John Brennan, Part 1: "Super Spy?"

(AP Photo/Pablo Martinez Monsivais, File)


John Brennan joined the CIA after responding to a job advertisement in the New York Times in 1980.  He initially served in the Directorate of Intelligence, the analytical branch of the CIA.  In 1981, he served with the State Department at a political office at the US embassy in Jeddah, Saudi Arabia.  Upon his return to CIA headquarters, he spent about five years doing analysis for the Near Eastern and South Asian Affairs division before moving onto counterterrorism in the early 1990s.  From 1994-1995, he served as Clinton’s daily briefer.

Brennan rose rather quickly in the ranks of the CIA, so much so that he was promoted from a junior analyst to station chief in Saudi Arabia.  At the time, the perception is that he was promoted due to political reasons at the request of then-President Clinton, not because of anything he did while at the CIA that would have prompted the promotion based on merit.

Brennan was, at the end of the day, an analyst.  He worked in the Directorate of Intelligence which has its own culture.  Being a CIA analyst is like being a college professor in search of tenure getting things published.  They spend their time researching, writing and reporting.  The only difference is the CIA has incredibly more information with reports pouring in from overseas.  The point of the exercise is to move up the bureaucratic ladder and this sometimes involves backstabbing, ass kissing, and internecine war.  The ultimate goal is to get your stuff in the PDB- the granddaddy of intelligence- the President’s Daily Brief.  Getting an article published in the PDB is the pinnacle of achievements for an analyst.  

Most importantly is what an analyst is not.  They are not spies, nor do they manage spies.  They don’t tell spies what to do, they do not recruit spies, uncover secrets, go on covert operations or descend on a rope from a Blackhawk helicopter.  They do sit in cubicles, research and write and they argue with one another about what they have written.  They then brief others on what they wrote.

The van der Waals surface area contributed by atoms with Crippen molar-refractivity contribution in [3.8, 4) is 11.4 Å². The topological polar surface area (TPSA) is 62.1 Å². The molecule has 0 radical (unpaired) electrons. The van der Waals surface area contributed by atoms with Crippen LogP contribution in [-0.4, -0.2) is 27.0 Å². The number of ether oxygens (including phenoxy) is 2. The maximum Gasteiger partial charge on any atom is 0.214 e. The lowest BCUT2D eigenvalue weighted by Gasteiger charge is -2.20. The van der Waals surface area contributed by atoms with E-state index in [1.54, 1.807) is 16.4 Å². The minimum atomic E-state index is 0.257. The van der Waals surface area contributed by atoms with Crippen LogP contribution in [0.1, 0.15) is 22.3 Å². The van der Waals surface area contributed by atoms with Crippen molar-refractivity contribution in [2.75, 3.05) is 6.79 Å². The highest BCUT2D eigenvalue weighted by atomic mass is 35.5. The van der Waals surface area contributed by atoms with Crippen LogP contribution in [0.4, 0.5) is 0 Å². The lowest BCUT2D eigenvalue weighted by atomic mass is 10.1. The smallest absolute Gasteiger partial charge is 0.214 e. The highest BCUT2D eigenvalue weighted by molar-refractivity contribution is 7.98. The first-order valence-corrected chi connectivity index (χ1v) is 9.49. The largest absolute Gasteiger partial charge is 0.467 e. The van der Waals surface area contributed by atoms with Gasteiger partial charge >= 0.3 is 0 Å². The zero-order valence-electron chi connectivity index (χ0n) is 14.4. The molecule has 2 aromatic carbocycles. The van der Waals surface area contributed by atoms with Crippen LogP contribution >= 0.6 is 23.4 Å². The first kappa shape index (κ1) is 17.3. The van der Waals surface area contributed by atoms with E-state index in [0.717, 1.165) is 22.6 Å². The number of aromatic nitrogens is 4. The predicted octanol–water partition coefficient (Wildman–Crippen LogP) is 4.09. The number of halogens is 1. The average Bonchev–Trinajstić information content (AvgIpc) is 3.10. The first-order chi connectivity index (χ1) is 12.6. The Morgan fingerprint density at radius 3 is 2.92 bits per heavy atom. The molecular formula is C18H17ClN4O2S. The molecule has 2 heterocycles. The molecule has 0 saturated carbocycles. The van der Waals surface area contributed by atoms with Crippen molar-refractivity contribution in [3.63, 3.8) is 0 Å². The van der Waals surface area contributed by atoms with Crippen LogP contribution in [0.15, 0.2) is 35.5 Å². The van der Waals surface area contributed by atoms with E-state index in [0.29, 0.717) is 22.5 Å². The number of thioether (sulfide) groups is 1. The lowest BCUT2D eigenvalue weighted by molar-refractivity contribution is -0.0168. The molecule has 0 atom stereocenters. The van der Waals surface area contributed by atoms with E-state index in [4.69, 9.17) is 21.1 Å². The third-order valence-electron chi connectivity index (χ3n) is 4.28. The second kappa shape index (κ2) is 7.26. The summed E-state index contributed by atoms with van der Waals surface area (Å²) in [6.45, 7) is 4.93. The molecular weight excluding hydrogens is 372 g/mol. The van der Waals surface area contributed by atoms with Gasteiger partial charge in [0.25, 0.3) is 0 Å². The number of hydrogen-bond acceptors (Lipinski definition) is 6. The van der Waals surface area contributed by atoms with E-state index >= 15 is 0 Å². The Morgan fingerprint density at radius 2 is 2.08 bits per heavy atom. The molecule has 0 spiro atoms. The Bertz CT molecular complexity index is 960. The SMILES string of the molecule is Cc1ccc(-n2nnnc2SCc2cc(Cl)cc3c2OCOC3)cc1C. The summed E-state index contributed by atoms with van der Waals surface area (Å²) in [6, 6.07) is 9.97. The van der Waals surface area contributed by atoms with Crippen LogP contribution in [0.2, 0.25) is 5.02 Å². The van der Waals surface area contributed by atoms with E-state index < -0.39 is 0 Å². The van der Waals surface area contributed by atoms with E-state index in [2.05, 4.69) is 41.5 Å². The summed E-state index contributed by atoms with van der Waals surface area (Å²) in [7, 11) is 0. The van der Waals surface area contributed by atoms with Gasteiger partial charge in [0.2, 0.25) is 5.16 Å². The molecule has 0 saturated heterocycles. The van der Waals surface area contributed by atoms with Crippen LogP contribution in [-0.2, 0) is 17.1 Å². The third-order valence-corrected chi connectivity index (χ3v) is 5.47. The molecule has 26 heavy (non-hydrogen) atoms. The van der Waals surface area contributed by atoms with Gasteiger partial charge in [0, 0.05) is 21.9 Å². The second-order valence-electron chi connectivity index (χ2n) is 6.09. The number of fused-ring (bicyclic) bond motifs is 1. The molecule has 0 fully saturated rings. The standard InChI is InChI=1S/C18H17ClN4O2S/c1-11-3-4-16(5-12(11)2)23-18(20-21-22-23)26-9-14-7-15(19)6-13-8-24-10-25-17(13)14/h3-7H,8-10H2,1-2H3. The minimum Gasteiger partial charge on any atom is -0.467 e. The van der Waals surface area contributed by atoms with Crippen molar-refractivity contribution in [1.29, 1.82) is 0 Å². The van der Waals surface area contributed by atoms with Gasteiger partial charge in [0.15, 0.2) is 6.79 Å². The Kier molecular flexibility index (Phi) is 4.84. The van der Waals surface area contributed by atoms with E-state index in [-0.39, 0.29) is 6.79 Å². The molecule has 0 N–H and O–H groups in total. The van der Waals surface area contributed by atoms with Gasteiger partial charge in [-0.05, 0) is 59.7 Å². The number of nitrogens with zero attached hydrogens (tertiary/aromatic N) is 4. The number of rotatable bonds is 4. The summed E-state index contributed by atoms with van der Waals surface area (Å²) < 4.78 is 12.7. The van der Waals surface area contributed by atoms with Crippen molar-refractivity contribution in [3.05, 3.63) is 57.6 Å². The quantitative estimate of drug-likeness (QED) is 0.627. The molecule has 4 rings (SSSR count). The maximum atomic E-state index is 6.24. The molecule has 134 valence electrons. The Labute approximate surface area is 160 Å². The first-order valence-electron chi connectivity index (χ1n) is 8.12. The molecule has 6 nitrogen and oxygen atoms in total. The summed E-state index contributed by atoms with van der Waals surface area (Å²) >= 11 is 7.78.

Because they are not spies in the Tom Clancy mold, they are often envious of the real spies in the field and every so often the head of the CIA will appoint an analyst to become the station chief in a foreign country.  John Brennan was an analyst with finely honed in-fighting skills unafraid to torpedo an opposing analyst so that his piece of research and analysis gets attention.  Brennan clawed his way to the top of the analytical heap.  He snuggled up to and became close with the Director of Central Intelligence, George Tenet.  He ended his career at the Terrorist Threat Integration Center and its successor, the National Counter-Terrorism Center, both of which were supposed to “connect the dots” that were not connected prior to 9/11.

When Tenet went to Langley as Deputy Director, Brennan followed as his assistant.  Then Brennan wanted a promotion and it was Tenet who gave it to him when he named him a station chief in Saudi Arabia.  Although unusual, it was not unprecedented.  There was a problem, however: Brennan’s pay grade.  At the time, Brennan was a GS-15 making somewhere between $70,000 and $90,000 per year while a station chief was considerably higher at the time.  Brennan did not need a promotion; he needed three promotions.  That was unprecedented.